By Mark Heinz, Outdoors Reporter
When it comes to eliminating feral swine in Texas, every advantage is taken, and rapid fire is the name of the game, said Jay Fred Volk of Cheyenne.
Volk, who works as a realtor, recounted a trip to Texas a couple of years ago where he participated in nighttime hog hunts – using infrared and night-vision equipment as well as shooting fleeing feral swine from a helicopter.
“Hunting at night, you’re stalking through the trees,” he told Cowboy State Daily. “You’ve got your tripod, your AR-15 with a night scope on it and your hand-held infrared to find where they (the feral swine) are.
“The thing about hogs is, they’ve got terrible eyesight, and their ears aren’t all that great either,” he added. “But they have a great sense of smell. So, you get to within about 150 yards or so, take aim and you go to town.”
House Bill 104 now being considered by the Wyoming Legislature would make it legal for Cowboy State coyote hunters to use that same night vision equipment on public land. Night vision hunting for coyotes and other varmints is allowed only on private land, with a landowner’s permission.
Volk said he favors the bill, which he thinks would make for better coyote control in Wyoming. He would also like to see aerial gunning for predators and invasive species, which was banned here about 30 years ago – return to the Cowboy State.
Death From Above
When Volk cut a swath through Texas’ feral swine population, it was in the service of science, he said.
About 300 fresh hog carcasses were needed to determine the effectiveness of tests to distinguish between the swine and bovine strains of brucellosis, he said. The research was done through the University of Wyoming.
When the bovine strain of brucellosis infects cattle, it causes cows to abort their fetuses. Cattle also can catch the swine strain, but it doesn’t harm them, Volk said. So, the UW researchers needed hundreds of feral swine carcasses to make sure their testing methods worked property.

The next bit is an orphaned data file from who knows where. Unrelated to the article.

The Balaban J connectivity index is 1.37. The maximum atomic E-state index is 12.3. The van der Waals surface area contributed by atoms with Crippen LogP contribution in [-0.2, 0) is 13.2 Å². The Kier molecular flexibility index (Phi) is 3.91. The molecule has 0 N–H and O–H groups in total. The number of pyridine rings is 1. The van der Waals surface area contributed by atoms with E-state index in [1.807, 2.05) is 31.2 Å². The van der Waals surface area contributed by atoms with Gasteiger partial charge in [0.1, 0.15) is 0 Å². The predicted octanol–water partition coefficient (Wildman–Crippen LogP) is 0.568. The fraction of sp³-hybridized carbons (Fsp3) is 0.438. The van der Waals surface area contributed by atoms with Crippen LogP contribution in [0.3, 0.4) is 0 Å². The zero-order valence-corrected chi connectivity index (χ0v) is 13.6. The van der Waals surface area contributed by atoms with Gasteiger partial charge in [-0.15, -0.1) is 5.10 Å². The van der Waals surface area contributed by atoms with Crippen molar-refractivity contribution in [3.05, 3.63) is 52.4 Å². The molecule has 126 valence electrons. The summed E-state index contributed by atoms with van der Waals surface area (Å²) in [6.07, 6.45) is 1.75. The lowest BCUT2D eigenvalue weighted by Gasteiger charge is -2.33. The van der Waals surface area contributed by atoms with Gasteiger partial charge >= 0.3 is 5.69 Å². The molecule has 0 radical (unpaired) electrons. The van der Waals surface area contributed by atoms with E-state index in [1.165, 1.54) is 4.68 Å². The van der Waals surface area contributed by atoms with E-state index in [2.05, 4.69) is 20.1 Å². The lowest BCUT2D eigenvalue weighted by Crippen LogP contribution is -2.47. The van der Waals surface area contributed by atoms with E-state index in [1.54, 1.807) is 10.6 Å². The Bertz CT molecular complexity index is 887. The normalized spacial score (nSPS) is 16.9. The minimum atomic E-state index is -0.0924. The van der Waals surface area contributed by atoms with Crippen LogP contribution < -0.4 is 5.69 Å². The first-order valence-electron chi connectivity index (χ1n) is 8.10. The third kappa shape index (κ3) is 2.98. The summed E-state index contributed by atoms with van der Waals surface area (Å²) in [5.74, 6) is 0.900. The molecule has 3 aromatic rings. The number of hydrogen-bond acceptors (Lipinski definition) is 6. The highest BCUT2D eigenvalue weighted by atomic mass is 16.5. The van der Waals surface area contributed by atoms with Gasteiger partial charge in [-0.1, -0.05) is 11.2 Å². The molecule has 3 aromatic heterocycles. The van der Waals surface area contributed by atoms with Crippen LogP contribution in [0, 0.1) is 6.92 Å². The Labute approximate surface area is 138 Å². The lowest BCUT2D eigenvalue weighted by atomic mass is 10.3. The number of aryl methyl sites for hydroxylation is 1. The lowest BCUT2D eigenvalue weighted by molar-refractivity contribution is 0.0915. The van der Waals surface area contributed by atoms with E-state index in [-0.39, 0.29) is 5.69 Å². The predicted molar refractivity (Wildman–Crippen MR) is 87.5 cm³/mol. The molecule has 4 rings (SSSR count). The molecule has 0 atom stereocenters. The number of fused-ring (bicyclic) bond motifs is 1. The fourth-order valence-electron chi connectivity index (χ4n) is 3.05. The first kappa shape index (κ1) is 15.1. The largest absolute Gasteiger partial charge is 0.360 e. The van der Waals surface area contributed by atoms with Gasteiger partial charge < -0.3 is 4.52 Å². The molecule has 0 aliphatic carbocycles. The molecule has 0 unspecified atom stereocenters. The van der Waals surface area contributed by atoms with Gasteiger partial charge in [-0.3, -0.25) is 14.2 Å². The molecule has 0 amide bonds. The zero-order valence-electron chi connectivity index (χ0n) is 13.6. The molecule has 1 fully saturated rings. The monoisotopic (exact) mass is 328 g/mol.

While ground hunting with night vision was fun, taking to the air to rain hot lead down on hogs from helicopters was far more effective, Volk said.
“We used shotguns and AR-15s,” he said. “I also got to do some full-auto shooting with an M-16.
“I was hoping to get to use an M-60 machine gun as well, but that option wasn’t available on the flights I took.”
He and his father, John Volk, ended up killing 120 feral hogs or more during flights that lasted about 45 minutes and involved shooting from altitudes ranging from 12 feet to about 100 yards.
“The helicopter will hover over a grove of trees and drive the hog out into fields, where they run in lines,” Jay Fred said, adding there’s a trick to hitting running hogs from a moving helicopter. “You can aim a little behind them, and the forward motion of the helicopter carries your shots into them.”
The shooting sessions weren’t cheap, he added.
“Most of those flights cost $750-$1,000 and hour,” Jay Fred said.
Drastic Measures For Coyotes
While there’s nothing now before the Legislature that would make aerial gunning legal again in Wyoming, Jay Fred said there’s good reason to pass House Bill 104.
“These predators are rising,” he said. “I live on the north side of Cheyenne, and I had a coyote chase my Corgi across my yard and right up to my back porch, and there was nothing I could do about it.”